Greenskins & Colonialism

I’ve written at length in the past about the plight of the greenskin and the tableau of colonization represented by the press into the goblin frontiers.   One of the best lampshades on the tropes of fantastic racism and colonialism of greenskins comes from Order of the Stick, where one of the main villain’s motivation is to avenge his people’s cultural status as cannon-fodder.     Asparagus Jumpsuit wants to move past the colonial tropes of RPGs.  But I think it order to move past them*, we need to backtrack.  Before we fell in love with the Noble Savage Orcs of Warcraft and the Proud and Honorable Orsimer of the Elder Scrolls, there wasn’t near as much discussion about the plight of greenskins in fantasy rpgs.    Let’s go back much further than the tropes of dungeons & dragons influenced fantasy, further even than Tolkien’s Orcs, who were twisted creations of an evil god, to when “Fey” was what people feared in the wilds.

Greenskins were not noble savages, no race of different men, but rather the more twisted and deformed members of the Unseelie Court, malevolent in intent against humans, soulless and cursed, and bound to the Devil through the teinde, a pact which required them to offer the blood of infants every seven years.  We’ve projected our orientalist and romantic ideas onto greenskins in fantasy because it is no longer acceptable to project them onto non-western people.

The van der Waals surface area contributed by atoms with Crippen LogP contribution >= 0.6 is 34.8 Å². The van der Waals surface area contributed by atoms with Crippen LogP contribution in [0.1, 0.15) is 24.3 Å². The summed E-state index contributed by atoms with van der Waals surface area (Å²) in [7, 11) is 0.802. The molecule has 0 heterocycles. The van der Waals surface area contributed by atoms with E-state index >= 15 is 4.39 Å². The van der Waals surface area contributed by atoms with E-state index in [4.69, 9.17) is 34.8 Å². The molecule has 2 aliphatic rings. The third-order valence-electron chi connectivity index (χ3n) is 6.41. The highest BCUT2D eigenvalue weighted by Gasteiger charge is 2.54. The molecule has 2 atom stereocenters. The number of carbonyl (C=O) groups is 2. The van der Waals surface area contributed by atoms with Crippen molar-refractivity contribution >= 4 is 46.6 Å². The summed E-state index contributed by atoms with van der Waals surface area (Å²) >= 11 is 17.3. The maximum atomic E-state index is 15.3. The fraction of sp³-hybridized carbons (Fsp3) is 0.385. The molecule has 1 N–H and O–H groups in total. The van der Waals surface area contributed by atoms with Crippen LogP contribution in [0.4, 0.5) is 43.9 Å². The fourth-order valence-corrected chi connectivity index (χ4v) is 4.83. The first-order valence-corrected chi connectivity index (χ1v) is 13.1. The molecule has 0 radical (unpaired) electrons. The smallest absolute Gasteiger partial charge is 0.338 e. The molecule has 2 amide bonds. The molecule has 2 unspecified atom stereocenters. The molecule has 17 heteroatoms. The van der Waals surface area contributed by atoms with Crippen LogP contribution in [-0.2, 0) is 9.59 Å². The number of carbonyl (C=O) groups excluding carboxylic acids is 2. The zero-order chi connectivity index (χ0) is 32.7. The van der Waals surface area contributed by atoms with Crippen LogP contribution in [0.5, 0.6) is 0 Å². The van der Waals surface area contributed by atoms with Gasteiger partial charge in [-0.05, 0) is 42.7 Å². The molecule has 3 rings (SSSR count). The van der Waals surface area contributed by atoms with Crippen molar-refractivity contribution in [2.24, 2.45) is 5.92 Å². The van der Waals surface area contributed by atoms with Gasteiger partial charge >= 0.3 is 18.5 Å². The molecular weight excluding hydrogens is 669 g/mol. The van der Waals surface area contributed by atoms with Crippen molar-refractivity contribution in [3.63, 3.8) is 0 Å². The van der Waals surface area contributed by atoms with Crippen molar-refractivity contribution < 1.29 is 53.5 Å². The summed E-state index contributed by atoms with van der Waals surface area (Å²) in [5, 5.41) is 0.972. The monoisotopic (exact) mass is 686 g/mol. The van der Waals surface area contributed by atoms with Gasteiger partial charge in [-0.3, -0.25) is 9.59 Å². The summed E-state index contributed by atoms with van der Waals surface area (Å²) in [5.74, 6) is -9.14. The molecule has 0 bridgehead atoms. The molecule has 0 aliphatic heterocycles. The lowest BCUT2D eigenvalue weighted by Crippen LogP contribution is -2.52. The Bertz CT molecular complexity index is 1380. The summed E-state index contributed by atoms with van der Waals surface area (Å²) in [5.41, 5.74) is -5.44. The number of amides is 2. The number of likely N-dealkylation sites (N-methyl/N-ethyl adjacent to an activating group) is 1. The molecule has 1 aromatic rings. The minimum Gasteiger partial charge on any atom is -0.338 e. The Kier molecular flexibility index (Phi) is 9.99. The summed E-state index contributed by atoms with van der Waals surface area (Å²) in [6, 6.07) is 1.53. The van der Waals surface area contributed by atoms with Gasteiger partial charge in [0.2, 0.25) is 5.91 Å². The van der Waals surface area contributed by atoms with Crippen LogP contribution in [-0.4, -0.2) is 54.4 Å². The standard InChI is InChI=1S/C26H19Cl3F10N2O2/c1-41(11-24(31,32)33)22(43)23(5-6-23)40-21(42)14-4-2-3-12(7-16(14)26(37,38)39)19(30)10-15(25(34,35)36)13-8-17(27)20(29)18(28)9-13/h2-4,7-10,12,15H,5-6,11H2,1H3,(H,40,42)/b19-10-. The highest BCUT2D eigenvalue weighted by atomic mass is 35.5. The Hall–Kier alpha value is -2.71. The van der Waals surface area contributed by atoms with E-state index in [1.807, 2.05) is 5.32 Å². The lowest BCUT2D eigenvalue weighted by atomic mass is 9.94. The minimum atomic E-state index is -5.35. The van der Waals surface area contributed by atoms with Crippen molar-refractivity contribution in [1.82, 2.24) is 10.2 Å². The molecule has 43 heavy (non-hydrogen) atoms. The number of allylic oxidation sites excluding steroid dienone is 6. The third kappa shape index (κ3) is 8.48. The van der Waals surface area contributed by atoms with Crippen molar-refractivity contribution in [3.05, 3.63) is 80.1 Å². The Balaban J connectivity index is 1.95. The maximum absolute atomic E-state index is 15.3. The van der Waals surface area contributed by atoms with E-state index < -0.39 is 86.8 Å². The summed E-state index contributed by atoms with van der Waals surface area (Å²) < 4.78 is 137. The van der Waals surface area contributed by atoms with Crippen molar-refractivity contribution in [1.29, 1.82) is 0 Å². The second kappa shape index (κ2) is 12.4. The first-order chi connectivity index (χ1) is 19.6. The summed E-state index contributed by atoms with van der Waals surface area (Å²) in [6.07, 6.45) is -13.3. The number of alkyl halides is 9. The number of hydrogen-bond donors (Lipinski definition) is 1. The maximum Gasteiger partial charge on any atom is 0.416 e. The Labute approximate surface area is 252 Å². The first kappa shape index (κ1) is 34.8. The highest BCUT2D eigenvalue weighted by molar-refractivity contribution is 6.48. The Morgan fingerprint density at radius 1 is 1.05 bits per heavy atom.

The only way to rid RPGs of the colonial race trope is to treat monsters as part of Fey, wholly opposed to humanity, God and the Godly.  The problem in D&D and any RPG that features goblinoid races is that people will project two different things on the same being, things which are in direct conflict with one another.  A goblin cannot simultaneously be a creature of magic and malice whose nature is to act in defiance of God and Man and be a proxy for a brown person.  You’re going to need to choose in your setting and choose early, and you’re going to have to deal with that choice, but most importantly, you need to make sure that your players are on the same page.  If the goblins of your world are malevolent fairy-kind, make sure that the guy who is insistent upon bringing his white-burden everywhere he goes (including your game table) is aware that the minions of Oberon do not need his guilt sympathies.

*Personally, I enjoy using goblin-folk as nomadic hunter-gatherers who are in conflict with humanity at times out of necessity rather than an evil nature, but at the same time, I don’t use them as stock low-level enemies, either.

Advertisements